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U.S. Vetoes Arafat Protection

U.N. resolution would have forbidden Israel to move against him. Washington argued that the measure didn't condemn terrorism.

September 17, 2003|Maggie Farley | Times Staff Writer

UNITED NATIONS — The United States vetoed a resolution Tuesday that demanded that Israel not deport or threaten Palestinian leader Yasser Arafat, calling it flawed because it did not specifically condemn Palestinian terrorism.

Eleven U.N. Security Council members voted in favor of the Arab-backed measure seeking the world body's help to protect Arafat, after the Israeli security Cabinet declared last week that it would "remove" the leader of the Palestinian Authority because he was "an obstacle to peace." Britain, Bulgaria and Germany abstained but strongly emphasized that they did not support Arafat's removal.

After the vote, U.S. Ambassador John D. Negroponte cautioned Israel not to misinterpret the veto as support for exiling or harming Arafat. Negroponte urged both sides to return to negotiations on a U.S.-backed peace plan, which calls for the creation of a Palestinian state by 2005.

On Monday, the U.S. warned that it would block any measure that did not take a "balanced" approach, including condemning Palestinian militant groups -- Hamas, Islamic Jihad and the Al Aqsa Martyrs Brigade -- that Washington accuses of undermining the peace process.

"This resolution did not take a clear stand against the actions of these terrorist groups or call for decisive action against them," Negroponte said in explaining the veto.

The Security Council postponed the vote Monday to try to come up with a text acceptable to all, but after a day of proposals and counterproposals, no accord was reached.

Syrian envoy Fayssal Mekdad, one of the resolution's sponsors, said it was "highly balanced" and carefully drafted using previous measures that had been approved by the council. It also condemned suicide bombings and, by implication though not by name, the Palestinian groups that have claimed responsibility. That is a step further than earlier Arab-backed resolutions have gone.

Mekdad warned that the U.S. veto could cause a backlash in the Arab world at a time when Washington is trying to win support there for its efforts to rebuild Iraq.

"There won't be a positive response from the people in the region," he said after the vote. "This will only antagonize the feelings of the Arabs and increase their anger. We don't think that the United States needs this anger after all that has happened in the region."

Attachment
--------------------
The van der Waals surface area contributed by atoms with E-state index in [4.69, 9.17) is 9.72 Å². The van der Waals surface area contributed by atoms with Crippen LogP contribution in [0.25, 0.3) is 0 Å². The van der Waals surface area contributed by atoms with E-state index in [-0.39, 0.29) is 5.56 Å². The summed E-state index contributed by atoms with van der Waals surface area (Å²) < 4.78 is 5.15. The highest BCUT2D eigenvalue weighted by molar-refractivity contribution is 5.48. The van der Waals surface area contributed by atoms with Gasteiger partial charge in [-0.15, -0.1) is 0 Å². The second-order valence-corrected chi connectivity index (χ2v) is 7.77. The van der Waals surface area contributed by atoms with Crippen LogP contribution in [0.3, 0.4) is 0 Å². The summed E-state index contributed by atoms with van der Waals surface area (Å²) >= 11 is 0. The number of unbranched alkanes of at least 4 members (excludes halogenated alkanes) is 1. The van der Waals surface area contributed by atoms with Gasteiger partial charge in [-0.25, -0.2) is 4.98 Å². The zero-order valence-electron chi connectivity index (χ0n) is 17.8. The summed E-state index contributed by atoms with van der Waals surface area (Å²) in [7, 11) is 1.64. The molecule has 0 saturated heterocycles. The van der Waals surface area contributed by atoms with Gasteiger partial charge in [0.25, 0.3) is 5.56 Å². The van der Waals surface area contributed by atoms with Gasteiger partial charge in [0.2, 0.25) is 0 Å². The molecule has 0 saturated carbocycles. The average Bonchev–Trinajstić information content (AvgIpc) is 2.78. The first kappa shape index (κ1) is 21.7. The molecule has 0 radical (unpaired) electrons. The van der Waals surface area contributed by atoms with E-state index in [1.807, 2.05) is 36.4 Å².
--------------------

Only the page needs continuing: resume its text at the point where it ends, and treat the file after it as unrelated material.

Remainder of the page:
Israeli Ambassador Dan Gillerman said he was pleased the "lopsided, biased" resolution did not pass. When asked if Israel would exile -- or even assassinate -- Arafat, he replied, "Israel will do what is necessary to protect its people."

The veto reflects the politics of the peace process in the Middle East. Though the U.N. is seen by many as pro-Palestinian, the U.S. often acts as Israel's protector on the council.

Since Negroponte arrived as the U.S. ambassador in September 2001, he has enunciated several principles that any resolution on the Israeli-Palestinian conflict must contain to win U.S. support: It must condemn terrorism and incitement along with the groups that support terrorism, it must demand the dismantling of terrorist infrastructure and it must contain a commitment by both parties to negotiate a settlement. Also, Israel must withdraw to positions it occupied before September 2000.

But Arab diplomats have traditionally disagreed with the characterization of the Palestinian militant groups' actions as terrorism, meaning the Security Council will not be a forum for forging Middle East peace unless one side radically changes its stance.

Several envoys worried that Tuesday's veto might actually fan the flames of the conflict.

"We are in a worse situation than we were in before," said Bulgarian ambassador Stefan Tavrov, who abstained. "It is worse to have a failed resolution than to have no resolution."

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